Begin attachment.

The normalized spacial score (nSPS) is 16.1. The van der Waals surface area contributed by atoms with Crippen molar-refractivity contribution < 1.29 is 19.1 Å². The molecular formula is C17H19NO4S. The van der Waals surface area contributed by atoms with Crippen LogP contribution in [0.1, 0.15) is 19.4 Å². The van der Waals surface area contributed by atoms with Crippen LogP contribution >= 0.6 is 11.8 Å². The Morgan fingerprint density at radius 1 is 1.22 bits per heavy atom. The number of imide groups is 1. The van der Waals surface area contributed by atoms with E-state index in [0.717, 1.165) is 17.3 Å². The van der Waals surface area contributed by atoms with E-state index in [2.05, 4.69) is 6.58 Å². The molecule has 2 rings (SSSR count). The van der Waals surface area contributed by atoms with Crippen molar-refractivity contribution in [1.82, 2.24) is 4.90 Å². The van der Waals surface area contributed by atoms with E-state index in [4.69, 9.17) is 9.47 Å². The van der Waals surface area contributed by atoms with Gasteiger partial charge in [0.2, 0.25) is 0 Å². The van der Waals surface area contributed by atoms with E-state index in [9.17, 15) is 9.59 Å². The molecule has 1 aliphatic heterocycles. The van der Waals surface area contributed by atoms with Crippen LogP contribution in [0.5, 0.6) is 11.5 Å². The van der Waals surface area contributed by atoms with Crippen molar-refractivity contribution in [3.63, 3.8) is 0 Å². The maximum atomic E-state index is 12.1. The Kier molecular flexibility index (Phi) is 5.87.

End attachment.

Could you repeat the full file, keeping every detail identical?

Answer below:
The normalized spacial score (nSPS) is 16.1. The van der Waals surface area contributed by atoms with Crippen molar-refractivity contribution < 1.29 is 19.1 Å². The molecular formula is C17H19NO4S. The van der Waals surface area contributed by atoms with Crippen LogP contribution in [0.1, 0.15) is 19.4 Å². The van der Waals surface area contributed by atoms with Crippen LogP contribution >= 0.6 is 11.8 Å². The Morgan fingerprint density at radius 1 is 1.22 bits per heavy atom. The number of imide groups is 1. The van der Waals surface area contributed by atoms with E-state index in [0.717, 1.165) is 17.3 Å². The van der Waals surface area contributed by atoms with E-state index in [2.05, 4.69) is 6.58 Å². The molecule has 2 rings (SSSR count). The van der Waals surface area contributed by atoms with Crippen molar-refractivity contribution in [1.82, 2.24) is 4.90 Å². The van der Waals surface area contributed by atoms with E-state index in [4.69, 9.17) is 9.47 Å². The van der Waals surface area contributed by atoms with Gasteiger partial charge in [0.2, 0.25) is 0 Å². The van der Waals surface area contributed by atoms with E-state index in [9.17, 15) is 9.59 Å². The molecule has 1 aliphatic heterocycles. The van der Waals surface area contributed by atoms with Crippen LogP contribution in [0.5, 0.6) is 11.5 Å². The van der Waals surface area contributed by atoms with Crippen molar-refractivity contribution in [3.63, 3.8) is 0 Å². The maximum atomic E-state index is 12.1. The Kier molecular flexibility index (Phi) is 5.87.